- Have a management plan designed to foster socio-economic development that is sustainable (most likely to be based on agri-tourism and geotourism);
- Demonstrate methods for conserving and enhancing geological heritage and provide means for teaching geo-scientific disciplines and broader environmental issues;
- Have joint proposals submitted by public authorities, local communities and private interests acting together, which demonstrate the best practices with respect to Earth heritage conservation and its integration into sustainable development strategies.
The Niagara Escarpment, or Great Arc, is a prime example of a geologic feature that could qualify for a Geopark designation. Many of the Geopark themes fit naturally with the numerous legislative efforts and localized conservation programs that have taken shape across the escarpment corridor over the decades. All of these efforts have been raised to their current status by the vision and hard work of concerned communities and their citizens who recognized that the Niagara Escarpment is a special place that is worthy of recognition and protection. Combining and integrating the many programs along the corridor, along with filling gaps in planning and management in some areas, could allow for the eventual creation of a Great Arc Geopark.
Such an effort would require the cooperation and coordination of dozens of organizations and dozens of agencies across the corridor in order to create a cohesive Geopark program that fosters conservation awareness and action. Integrating the components of conservation geology into these programs, and subsequently a Geopark, even with a reasonable level of effectiveness could help to broaden the public’s view of what the Niagara Escarpment is, particularly at an international scale.
And why not a Geopark for the Niagara Escarpment?! The Niagara Escarpment corridor has long been known as a unique natural feature which contains rare geological, ecological, and cultural landscapes. These natural and cultural features need to be placed in context within both the narrowly defined Niagara Escarpment and its broader surrounding landscape in order to establish a better definition for, and awareness of, the Niagara Escarpment as a true corridor system. The amount and variety of geoheritage sites which are recognized by the existing systems and programs may lend themselves well to efforts which seek formal recognition as a Geopark.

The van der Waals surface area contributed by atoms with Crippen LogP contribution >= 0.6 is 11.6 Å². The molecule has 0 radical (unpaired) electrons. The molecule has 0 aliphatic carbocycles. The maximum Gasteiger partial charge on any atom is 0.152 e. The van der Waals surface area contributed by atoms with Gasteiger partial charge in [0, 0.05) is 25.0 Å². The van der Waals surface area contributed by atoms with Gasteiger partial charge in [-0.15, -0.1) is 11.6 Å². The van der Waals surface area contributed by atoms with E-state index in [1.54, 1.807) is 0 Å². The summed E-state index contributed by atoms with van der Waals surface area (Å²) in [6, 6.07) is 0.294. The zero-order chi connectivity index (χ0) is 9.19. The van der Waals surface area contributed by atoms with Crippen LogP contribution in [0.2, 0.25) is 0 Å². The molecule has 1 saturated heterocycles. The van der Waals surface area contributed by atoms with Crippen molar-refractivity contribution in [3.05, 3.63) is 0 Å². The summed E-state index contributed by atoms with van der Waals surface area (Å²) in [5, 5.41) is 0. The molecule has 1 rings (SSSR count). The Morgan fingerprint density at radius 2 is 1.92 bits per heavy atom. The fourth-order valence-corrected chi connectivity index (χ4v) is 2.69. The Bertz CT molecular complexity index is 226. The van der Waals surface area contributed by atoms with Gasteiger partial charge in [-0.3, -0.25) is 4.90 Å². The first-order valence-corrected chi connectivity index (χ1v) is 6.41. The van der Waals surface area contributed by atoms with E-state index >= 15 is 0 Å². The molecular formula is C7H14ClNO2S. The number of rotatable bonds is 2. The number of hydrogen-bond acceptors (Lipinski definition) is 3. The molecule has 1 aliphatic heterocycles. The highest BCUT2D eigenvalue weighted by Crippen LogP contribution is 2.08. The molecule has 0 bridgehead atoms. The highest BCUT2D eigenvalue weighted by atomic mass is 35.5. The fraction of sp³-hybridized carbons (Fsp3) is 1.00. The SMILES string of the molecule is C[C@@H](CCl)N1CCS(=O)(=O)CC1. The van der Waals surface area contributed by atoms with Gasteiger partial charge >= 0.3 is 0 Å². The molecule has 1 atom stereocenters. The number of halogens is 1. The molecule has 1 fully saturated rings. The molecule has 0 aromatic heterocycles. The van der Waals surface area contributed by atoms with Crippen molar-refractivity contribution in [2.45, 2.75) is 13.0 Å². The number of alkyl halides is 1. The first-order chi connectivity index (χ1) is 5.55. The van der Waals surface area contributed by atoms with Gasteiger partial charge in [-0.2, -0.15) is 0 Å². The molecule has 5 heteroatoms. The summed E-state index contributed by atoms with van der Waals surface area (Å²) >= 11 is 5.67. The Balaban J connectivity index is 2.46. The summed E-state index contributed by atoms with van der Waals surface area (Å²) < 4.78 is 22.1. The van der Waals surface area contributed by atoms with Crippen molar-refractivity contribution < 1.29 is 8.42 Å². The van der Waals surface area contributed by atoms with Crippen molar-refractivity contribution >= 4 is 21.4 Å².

By applying national and trans-national planning concepts such as a Geopark, the individual resources of the Niagara Escarpment can be enhanced as a system which defines the current and future social and economic well-being of its owners and caretakers. Achieving the Geopark designation would certainly give people a reason to celebrate the Niagara Escarpment well beyond the year 2010!
Author’s Note: The UNESCO Geopark program allows for annual submissions of an application to seek this designation. The last submission date listed at the time of this writing was the October-December, 2009 timeframe. No timeframes for the next round of submissions have been established as of the time of the writing of this paper (Dec. 2009) and therefore provides the Great Arc community with time to work toward the goal of preparing and submitting an application for the Geopark designation.
If you have interest in collaborating on a future Geopark application effort, please contact Eric Fowle at Niagara@escarpmentnetwork.org.